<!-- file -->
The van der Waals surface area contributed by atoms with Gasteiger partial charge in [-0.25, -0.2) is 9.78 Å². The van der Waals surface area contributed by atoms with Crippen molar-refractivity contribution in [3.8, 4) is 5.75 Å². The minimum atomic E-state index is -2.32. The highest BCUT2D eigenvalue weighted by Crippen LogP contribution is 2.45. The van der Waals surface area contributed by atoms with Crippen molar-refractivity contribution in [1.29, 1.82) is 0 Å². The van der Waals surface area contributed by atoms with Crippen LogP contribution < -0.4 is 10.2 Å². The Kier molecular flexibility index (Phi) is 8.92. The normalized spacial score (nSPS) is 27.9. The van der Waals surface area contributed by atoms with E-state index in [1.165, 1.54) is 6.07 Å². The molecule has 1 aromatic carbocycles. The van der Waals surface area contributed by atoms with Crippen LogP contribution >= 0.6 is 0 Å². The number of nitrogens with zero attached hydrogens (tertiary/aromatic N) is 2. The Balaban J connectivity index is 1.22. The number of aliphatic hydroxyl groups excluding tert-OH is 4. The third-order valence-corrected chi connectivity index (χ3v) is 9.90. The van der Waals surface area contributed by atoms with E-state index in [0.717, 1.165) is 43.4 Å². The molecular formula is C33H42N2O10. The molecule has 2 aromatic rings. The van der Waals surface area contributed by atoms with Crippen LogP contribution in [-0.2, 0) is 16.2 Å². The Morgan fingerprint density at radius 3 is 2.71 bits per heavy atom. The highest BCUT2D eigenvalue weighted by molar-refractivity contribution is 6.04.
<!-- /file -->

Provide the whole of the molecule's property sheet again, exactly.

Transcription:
The van der Waals surface area contributed by atoms with Gasteiger partial charge in [-0.25, -0.2) is 9.78 Å². The van der Waals surface area contributed by atoms with Crippen molar-refractivity contribution in [3.8, 4) is 5.75 Å². The minimum atomic E-state index is -2.32. The highest BCUT2D eigenvalue weighted by Crippen LogP contribution is 2.45. The van der Waals surface area contributed by atoms with Crippen molar-refractivity contribution in [1.29, 1.82) is 0 Å². The van der Waals surface area contributed by atoms with Crippen LogP contribution < -0.4 is 10.2 Å². The Kier molecular flexibility index (Phi) is 8.92. The normalized spacial score (nSPS) is 27.9. The van der Waals surface area contributed by atoms with E-state index in [1.165, 1.54) is 6.07 Å². The molecule has 1 aromatic carbocycles. The van der Waals surface area contributed by atoms with Crippen LogP contribution >= 0.6 is 0 Å². The number of nitrogens with zero attached hydrogens (tertiary/aromatic N) is 2. The Balaban J connectivity index is 1.22. The number of aliphatic hydroxyl groups excluding tert-OH is 4. The third-order valence-corrected chi connectivity index (χ3v) is 9.90. The van der Waals surface area contributed by atoms with E-state index in [0.717, 1.165) is 43.4 Å². The molecular formula is C33H42N2O10. The molecule has 2 aromatic rings. The van der Waals surface area contributed by atoms with Crippen LogP contribution in [-0.2, 0) is 16.2 Å². The Morgan fingerprint density at radius 3 is 2.71 bits per heavy atom. The highest BCUT2D eigenvalue weighted by molar-refractivity contribution is 6.04.